Episode 12: A bad day at the office...08 Nov 2017
Patients in high security psychiatric care may lie. It is important to realise that no negative judgement should be placed on such a statement and to appreciate that there may be a number of reasons they do so. Reasons may include memory based trauma to do with psychological or physical injury – people may remember events in a very particular way.
Some psychiatric conditions such as Munchausen’s Syndrome have diagnostic criteria which includes the faking of physical or mental illness – for themselves, or in Munchausen’s Syndrome by Proxy – of others. This syndrome and some other psychological disorders are believed to be a consequence of severe emotional difficulties. Some people with schizophrenia or psychosis may express false beliefs and an inability to distinguish own thoughts from reality*. Some patients have disruptive behaviour or personality disorders and will be uncooperative, hostile and actively disruptive. Nursing and medical staff are committed to listening to the patient voice and astutely aware that many of the female patients have a dreadful history of not having their voices heard – in cases of abuse for example – and so take very great care to carefully evaluate information given by a patient. Over time and experience they learn to read body language, look for patterns and consider motivation. However, allegations against staff will always be taken seriously, even if they appear to be based more in mischief than reality. Staff in special hospitals fully understand this, but it doesn’t make it any easier to instigate an investigation - or to be investigated…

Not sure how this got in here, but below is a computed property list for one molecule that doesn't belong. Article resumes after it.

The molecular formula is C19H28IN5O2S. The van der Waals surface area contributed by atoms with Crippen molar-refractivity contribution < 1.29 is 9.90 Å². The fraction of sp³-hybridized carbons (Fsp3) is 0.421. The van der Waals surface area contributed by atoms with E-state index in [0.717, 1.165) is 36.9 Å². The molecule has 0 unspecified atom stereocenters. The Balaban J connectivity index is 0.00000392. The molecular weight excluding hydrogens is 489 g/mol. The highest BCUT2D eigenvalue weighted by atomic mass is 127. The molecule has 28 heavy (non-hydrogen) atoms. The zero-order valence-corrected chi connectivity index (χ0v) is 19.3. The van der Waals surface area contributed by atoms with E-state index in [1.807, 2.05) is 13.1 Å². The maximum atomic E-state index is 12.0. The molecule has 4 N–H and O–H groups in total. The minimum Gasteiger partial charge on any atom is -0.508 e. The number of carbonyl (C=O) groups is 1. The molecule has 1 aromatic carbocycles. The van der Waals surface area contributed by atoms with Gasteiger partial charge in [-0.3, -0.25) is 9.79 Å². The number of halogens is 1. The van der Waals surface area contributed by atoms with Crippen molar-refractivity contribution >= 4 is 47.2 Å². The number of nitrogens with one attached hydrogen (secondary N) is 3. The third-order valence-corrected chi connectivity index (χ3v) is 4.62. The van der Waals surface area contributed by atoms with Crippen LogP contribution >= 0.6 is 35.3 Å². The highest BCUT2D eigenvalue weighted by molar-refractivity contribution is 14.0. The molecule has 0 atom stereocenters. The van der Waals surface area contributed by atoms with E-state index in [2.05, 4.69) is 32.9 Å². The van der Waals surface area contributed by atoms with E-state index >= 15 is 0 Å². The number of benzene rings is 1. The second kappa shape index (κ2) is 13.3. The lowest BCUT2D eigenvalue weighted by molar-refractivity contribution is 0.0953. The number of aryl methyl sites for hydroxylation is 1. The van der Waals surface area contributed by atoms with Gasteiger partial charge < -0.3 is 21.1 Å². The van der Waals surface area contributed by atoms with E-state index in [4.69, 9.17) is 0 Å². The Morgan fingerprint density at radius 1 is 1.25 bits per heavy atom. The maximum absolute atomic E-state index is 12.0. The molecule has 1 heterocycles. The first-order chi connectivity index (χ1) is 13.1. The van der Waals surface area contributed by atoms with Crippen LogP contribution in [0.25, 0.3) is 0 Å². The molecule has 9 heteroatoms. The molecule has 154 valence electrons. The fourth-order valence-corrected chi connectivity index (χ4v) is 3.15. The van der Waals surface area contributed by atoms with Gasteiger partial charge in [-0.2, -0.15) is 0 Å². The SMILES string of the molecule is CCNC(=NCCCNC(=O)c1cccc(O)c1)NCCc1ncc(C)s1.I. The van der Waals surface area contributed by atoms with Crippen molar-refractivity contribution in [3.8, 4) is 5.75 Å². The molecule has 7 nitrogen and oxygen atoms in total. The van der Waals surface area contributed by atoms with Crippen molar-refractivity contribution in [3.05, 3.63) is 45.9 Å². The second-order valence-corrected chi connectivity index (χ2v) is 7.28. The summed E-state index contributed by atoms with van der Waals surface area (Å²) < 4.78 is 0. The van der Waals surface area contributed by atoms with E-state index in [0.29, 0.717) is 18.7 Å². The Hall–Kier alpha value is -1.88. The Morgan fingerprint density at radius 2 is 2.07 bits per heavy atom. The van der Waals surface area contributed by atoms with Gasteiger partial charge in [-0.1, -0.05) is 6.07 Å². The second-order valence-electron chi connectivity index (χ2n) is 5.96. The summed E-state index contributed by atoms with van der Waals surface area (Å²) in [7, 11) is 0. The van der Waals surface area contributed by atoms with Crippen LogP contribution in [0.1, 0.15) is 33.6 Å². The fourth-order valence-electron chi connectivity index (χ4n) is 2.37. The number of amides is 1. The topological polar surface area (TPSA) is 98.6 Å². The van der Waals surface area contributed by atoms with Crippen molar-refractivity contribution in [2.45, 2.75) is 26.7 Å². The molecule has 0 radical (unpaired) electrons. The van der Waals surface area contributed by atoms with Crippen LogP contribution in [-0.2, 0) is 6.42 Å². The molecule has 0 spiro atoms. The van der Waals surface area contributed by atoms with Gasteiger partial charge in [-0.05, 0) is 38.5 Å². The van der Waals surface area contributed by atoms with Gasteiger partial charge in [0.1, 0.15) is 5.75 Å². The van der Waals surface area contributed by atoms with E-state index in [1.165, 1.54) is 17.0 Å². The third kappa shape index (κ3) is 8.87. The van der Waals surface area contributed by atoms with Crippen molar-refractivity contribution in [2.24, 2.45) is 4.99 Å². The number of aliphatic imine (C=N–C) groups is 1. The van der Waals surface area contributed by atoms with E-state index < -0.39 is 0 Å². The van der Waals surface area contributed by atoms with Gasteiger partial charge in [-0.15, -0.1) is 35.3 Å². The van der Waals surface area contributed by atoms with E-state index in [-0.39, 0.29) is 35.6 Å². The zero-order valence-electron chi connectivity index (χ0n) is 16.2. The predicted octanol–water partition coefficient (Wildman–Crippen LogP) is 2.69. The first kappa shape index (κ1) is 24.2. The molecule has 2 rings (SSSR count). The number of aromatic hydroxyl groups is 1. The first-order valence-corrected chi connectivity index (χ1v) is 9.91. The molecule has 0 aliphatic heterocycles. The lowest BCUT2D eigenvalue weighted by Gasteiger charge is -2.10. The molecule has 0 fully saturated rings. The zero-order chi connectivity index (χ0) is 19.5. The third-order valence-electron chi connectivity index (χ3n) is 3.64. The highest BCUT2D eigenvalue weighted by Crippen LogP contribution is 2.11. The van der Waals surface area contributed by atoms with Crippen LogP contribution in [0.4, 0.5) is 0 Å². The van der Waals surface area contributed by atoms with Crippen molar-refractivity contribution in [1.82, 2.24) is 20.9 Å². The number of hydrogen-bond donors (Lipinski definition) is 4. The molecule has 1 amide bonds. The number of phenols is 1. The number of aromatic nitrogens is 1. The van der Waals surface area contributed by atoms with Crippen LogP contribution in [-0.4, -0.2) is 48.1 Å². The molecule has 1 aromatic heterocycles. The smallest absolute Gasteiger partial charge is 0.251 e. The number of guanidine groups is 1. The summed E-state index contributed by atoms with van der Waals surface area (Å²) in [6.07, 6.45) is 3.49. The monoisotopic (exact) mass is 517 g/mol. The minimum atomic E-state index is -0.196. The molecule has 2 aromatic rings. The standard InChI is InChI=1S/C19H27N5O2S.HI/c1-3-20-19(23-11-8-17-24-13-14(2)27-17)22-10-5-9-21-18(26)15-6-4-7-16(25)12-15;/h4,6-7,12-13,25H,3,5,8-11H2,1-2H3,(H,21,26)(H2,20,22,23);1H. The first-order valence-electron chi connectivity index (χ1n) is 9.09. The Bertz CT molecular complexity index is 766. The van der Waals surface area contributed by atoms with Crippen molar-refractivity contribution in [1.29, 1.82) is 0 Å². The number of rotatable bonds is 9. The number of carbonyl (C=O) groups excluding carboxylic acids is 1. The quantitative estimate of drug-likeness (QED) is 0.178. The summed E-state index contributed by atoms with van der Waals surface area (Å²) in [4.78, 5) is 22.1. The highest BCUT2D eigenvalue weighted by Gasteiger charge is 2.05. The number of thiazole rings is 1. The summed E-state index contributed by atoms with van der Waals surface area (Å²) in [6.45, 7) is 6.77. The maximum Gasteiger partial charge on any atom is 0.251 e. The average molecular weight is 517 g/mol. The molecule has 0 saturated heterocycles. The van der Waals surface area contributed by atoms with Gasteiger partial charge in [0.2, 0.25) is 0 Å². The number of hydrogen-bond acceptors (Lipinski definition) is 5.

Communities of people with schizophrenia, especially since the development of the internet, have been challenging the notion that medics can talk about the ‘right’ kind of reality, whilst their own hallucinations are said to be ‘not reality’. They not unreasonably ask ‘how can you tell?’ Additional points have been raised about voice-hearing experiences being differently experienced and differently valued in other cultures. This is a fascinating area where the patient voice is central to furthering understanding, compassion and tolerance for difference.
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